The substantial expansion of agriculture into certain natural regions of Brazil has long threatened the country’s vast forestlands. Cattle ranching and soy cultivation continue to encroach on the Cerrado, a large woodland savannah ecosystem, while paper and pulp plantations in the Atlantic forests — a region already devastated by cocoa plantations — have replaced the original flora with fast-growing non-native eucalyptus trees. The Amazon rainforest, the so-called “lungs of the Earth,” is plagued by illegal farming and deforestation, a problem that has proved difficult and dangerous for police, due to the strength and violence of the criminal elements involved, poverty and desperation among poor farmers and the isolated, inaccessible location of many illegal farms and ranches.
However, reports in recent years indicate that Brazil may be making considerable headway against deforestation. The government recently announced an expansion of federally protected areas by 3.2 million hectares in various states. This measure is just the latest in a series of policies that have resulted in a decreasing rate of deforestation in the country, which reached its lowest point on record in 2012, though the latter part of that year saw it increase again.
According to a 2014 report by the Union Of Concerned Scientists, 80 percent of the original Amazon forest remains standing, and deforestation rates in Brazil are down 70 percent in 2013 compared with the 1996–2005 average.
These numbers are heartening, but we must remember that only around 21 percent of the Earth’s original old-growth forests remain and, once gone, they are gone forever.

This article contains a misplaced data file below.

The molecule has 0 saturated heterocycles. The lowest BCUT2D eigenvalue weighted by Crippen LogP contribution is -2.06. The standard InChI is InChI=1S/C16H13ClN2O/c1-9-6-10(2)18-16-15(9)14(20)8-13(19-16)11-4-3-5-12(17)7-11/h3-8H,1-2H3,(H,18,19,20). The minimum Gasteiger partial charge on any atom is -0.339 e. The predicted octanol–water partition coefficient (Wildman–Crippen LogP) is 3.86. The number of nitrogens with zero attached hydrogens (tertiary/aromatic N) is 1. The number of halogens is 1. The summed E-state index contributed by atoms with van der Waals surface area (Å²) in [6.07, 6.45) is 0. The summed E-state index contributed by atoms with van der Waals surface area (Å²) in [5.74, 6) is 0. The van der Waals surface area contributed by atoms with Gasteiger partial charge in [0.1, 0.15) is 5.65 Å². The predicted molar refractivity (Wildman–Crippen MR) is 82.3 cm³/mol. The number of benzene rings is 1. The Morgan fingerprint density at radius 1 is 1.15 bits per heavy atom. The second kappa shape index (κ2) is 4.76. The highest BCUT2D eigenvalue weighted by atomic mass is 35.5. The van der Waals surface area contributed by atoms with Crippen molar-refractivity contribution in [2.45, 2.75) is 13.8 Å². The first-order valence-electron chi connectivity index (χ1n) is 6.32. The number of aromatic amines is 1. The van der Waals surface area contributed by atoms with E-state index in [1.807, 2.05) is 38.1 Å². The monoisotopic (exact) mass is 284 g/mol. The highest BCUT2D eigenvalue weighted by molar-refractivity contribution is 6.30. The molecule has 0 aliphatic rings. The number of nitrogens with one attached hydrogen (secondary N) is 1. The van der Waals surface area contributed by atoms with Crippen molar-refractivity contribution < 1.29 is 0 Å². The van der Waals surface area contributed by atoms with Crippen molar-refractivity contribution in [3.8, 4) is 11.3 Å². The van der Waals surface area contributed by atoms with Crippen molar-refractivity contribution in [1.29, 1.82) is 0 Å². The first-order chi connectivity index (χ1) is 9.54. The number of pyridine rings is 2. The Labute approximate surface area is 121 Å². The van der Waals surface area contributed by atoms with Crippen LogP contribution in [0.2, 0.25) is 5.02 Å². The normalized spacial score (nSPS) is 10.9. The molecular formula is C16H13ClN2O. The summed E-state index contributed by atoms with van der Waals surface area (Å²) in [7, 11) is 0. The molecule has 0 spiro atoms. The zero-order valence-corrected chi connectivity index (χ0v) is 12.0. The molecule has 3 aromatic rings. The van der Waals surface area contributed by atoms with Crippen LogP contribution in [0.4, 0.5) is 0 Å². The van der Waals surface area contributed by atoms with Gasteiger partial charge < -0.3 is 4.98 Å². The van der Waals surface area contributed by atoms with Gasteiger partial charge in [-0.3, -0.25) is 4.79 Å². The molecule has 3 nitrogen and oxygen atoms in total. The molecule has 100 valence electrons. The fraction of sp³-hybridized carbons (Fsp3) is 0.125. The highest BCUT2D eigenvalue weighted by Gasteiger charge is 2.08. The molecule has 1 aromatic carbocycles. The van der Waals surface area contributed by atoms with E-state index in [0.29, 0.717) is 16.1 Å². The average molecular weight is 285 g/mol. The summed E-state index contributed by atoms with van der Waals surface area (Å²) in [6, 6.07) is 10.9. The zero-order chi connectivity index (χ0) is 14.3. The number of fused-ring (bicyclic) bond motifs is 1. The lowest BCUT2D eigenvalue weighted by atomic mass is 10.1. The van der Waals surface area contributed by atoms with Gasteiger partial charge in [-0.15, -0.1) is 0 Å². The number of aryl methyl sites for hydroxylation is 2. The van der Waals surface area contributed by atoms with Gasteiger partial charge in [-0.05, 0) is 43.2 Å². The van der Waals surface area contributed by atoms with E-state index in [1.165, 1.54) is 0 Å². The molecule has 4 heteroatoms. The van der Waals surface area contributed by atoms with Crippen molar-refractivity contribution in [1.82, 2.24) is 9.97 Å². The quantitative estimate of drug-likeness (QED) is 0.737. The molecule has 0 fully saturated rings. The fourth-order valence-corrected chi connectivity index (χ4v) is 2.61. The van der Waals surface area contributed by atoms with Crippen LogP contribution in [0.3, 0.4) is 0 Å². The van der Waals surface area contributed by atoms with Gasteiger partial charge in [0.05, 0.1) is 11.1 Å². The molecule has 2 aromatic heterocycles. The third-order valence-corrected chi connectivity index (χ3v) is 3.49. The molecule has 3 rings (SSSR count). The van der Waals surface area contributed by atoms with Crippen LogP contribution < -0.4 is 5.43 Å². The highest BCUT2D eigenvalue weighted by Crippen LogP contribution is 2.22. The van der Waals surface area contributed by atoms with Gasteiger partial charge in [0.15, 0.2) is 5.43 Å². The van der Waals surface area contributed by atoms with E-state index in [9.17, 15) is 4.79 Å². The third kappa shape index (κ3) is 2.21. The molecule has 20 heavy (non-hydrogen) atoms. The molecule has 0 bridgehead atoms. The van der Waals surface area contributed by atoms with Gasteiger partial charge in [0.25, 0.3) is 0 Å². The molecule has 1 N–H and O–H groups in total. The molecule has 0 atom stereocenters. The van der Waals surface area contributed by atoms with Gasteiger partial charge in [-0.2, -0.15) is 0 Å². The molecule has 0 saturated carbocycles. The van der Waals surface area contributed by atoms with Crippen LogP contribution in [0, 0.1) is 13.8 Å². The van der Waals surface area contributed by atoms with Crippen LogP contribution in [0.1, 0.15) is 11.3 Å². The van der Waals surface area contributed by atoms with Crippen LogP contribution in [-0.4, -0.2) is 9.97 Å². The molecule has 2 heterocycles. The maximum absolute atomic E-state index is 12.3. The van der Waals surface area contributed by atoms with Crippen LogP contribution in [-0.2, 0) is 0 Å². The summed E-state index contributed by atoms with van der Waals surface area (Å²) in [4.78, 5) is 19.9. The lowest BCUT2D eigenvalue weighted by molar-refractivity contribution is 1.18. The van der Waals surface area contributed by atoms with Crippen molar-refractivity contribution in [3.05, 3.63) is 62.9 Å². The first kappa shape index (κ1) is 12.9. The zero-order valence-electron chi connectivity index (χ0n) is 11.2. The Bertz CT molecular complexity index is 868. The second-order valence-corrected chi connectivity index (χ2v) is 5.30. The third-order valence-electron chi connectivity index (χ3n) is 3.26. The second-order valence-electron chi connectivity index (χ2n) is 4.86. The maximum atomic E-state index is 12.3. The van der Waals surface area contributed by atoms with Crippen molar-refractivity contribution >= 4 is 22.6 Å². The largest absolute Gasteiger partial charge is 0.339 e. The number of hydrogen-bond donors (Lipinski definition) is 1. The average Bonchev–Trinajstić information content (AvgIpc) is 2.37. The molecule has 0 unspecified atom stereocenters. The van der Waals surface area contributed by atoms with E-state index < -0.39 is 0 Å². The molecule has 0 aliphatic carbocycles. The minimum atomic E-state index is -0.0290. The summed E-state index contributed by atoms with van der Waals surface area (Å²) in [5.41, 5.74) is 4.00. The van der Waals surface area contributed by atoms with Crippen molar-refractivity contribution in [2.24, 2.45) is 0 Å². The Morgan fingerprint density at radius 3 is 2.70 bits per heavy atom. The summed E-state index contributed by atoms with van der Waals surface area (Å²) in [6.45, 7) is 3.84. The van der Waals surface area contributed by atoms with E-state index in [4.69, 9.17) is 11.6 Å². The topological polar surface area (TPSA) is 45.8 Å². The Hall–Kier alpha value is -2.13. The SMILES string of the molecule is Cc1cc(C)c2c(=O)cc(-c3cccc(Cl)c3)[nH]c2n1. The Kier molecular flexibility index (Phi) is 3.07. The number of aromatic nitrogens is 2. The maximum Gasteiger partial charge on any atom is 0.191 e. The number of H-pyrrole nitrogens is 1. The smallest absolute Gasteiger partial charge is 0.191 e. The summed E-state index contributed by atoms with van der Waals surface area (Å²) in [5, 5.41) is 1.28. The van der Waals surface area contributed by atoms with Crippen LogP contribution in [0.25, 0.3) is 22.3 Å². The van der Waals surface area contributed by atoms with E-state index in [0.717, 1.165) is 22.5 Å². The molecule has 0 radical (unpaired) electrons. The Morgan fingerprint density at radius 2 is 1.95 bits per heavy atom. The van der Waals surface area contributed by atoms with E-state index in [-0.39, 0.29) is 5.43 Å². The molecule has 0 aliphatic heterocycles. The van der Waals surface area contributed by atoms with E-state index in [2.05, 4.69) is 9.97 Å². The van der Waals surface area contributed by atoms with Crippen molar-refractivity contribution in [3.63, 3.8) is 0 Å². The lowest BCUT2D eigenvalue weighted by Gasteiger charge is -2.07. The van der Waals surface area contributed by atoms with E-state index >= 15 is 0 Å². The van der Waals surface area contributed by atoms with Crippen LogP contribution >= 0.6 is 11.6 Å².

We must also consider the global economic system that perpetuates deforestation in developing countries. It is no use simply pointing the finger at those countries that still have original forestland to destroy, when developed countries fuel deforestation in the developing world after having eradicated most of their own forests. For example, 40 percent of Brazil’s bleached pulp is exported to Europe, while much of their soy crop is exported to the US as cattle feed.
Of course, laws are one thing, while what happens on the ground can be entirely different. Brazil has long had progressive conservation policies on the books, but lacked the resources or motivation to enforce them, while efforts have been crippled by corruption and incompetence.
But this may be changing as well. A police operation in four states has possibly dismantled a criminal organization touted by authorities as the “biggest destroyer” of the Amazon. A federal judge issued warrants for 14 gang members, resulting in six arrests so far in the northern state of Pará.
A statement by the Brazilian police comes via the BBC:
The Federal Police carried out today Operation Chestnut Tree designed to dismantle a criminal organisation specialising in land grabbing and environmental crimes in the city of Novo Progresso, in the south-western region of Para.
Those involved in these criminal actions are considered the greatest destroyers of the Brazilian Amazon rainforest.
The accused may face sentences of up to 50 years, though jail terms can only be served up to 30 years, according to Brazilian law. And who is to say that other figures won’t just pop up to replace their jailed predecessors, as is so often the case with criminal organizations? Nonetheless, any progress in the fight against deforestation — particularly of the illegal, unregulated variety in the Amazon forests — is better than nothing.